Jul 31, 2008

Lifestyle - Losing their bottle

Wine makers experiment with snob-defying packaging

“THERE is a devil in every berry of the grape,” says the Koran. To the environmentally conscious, the wine bottle is not much better. At about 400 grams, a typical glass bottle is around eight times heavier than a plastic one. It therefore takes more energy to transport, and so entails greater emissions of greenhouse gases, which could be reduced by switching to lighter packaging.
Connoisseurs tend to flinch at the notion of drinking wine that comes in a plastic bottle or—heaven forbid—a box. But mass producers have succeeded in trading corks for screw caps, even for some more expensive bottles, without ruffling too many feathers.

New receptacles are now testing the limits of such open-mindedness. Boisset Family Estates, an American importer of French wines, has begun offering French Rabbit—wines which come in a rounded, octagonal one-litre Tetra Pak with a metallic finish. According to Boisset, French Rabbit’s carbon footprint is little more than a tenth of that of conventional bottled wines. Over 6m units have been purchased worldwide in the past 18 months, which bodes well for the future of alternative wine packaging.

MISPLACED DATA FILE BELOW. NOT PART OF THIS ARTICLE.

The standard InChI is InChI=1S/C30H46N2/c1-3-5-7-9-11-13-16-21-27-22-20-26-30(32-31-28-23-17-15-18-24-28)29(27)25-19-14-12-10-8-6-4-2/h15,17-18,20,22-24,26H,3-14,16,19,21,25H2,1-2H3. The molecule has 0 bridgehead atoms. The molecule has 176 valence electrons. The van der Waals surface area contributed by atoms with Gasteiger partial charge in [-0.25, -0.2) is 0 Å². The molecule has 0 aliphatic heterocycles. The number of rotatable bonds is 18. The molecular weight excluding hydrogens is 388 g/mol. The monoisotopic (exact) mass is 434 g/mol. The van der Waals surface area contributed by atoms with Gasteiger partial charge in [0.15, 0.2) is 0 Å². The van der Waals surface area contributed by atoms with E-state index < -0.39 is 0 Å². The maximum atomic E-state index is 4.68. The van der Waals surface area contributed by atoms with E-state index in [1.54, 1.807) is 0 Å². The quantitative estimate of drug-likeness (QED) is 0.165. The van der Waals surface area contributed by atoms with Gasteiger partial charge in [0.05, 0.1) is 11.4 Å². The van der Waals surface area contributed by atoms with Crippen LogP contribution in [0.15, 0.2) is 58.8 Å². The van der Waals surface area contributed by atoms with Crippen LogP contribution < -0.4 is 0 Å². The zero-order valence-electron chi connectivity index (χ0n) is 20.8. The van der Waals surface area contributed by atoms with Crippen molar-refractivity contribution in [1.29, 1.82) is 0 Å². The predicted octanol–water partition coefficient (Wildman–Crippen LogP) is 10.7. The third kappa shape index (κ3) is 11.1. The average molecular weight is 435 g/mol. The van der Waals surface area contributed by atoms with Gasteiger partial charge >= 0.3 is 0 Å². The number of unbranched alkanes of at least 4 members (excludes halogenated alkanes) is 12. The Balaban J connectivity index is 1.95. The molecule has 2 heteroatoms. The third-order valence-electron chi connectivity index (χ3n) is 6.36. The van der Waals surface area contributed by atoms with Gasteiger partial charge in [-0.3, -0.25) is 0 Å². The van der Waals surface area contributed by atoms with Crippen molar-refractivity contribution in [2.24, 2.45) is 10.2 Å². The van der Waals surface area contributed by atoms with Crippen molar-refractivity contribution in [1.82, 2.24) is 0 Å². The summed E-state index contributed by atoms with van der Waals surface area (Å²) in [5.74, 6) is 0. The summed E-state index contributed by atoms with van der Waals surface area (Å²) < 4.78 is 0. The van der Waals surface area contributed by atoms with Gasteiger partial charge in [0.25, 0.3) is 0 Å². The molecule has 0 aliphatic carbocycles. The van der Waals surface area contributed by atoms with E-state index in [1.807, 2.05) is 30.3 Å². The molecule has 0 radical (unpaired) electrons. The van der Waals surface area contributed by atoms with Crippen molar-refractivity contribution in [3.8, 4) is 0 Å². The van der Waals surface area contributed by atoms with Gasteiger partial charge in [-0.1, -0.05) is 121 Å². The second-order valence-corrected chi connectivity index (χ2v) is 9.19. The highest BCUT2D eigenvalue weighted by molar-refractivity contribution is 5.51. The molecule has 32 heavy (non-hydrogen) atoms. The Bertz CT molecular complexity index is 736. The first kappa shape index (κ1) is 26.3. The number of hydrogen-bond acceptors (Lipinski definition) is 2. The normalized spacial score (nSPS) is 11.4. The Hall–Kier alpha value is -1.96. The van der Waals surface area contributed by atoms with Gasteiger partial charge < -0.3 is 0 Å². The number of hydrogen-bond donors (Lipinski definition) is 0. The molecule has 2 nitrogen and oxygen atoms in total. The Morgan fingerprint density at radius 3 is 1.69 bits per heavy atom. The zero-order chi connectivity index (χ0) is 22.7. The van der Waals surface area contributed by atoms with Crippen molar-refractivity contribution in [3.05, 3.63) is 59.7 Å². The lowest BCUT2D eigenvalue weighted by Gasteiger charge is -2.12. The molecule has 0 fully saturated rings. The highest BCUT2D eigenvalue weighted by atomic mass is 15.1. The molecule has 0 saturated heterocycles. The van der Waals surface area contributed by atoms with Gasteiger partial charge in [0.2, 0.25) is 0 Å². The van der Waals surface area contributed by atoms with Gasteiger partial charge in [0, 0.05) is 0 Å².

Arniston Bay, a South African producer, has also begun to eschew the glass bottle, in favour of pouches, which have around one-twentieth of the weight and produce one-fifth of the emissions. Such packaging does not tend to be well received in South Africa, where downmarket papsaks (foil bags of wine) were banned because of their purported contribution to alcoholism and associated social ills. But Arniston Bay’s pouch is the subject of a marketing blitz in Britain.
Francis Ford Coppola, a film director turned winemaker, is also a packaging pioneer, although for marketing rather than environmental purposes. His Sofia Mini Blanc de Blancs, a sparkling wine which “bursts with rich pear, honeysuckle and exotic passion-fruit aromas”, comes in a shiny red aluminium can that will have purists running for the hills.
Not surprisingly, there is no sign of change at the high end of the market. David Berry Green, whose family has helped to run Berry Bros & Rudd, a grand wine merchant, for eight generations, admits that many of his customers are unlikely to accept anything other than a traditional bottle sealed with a cork. It may take a generation or two more before the family that served the exiled Napoleon III sells its grandest vintages in aluminium cans with straws included, like the Sofia Mini.

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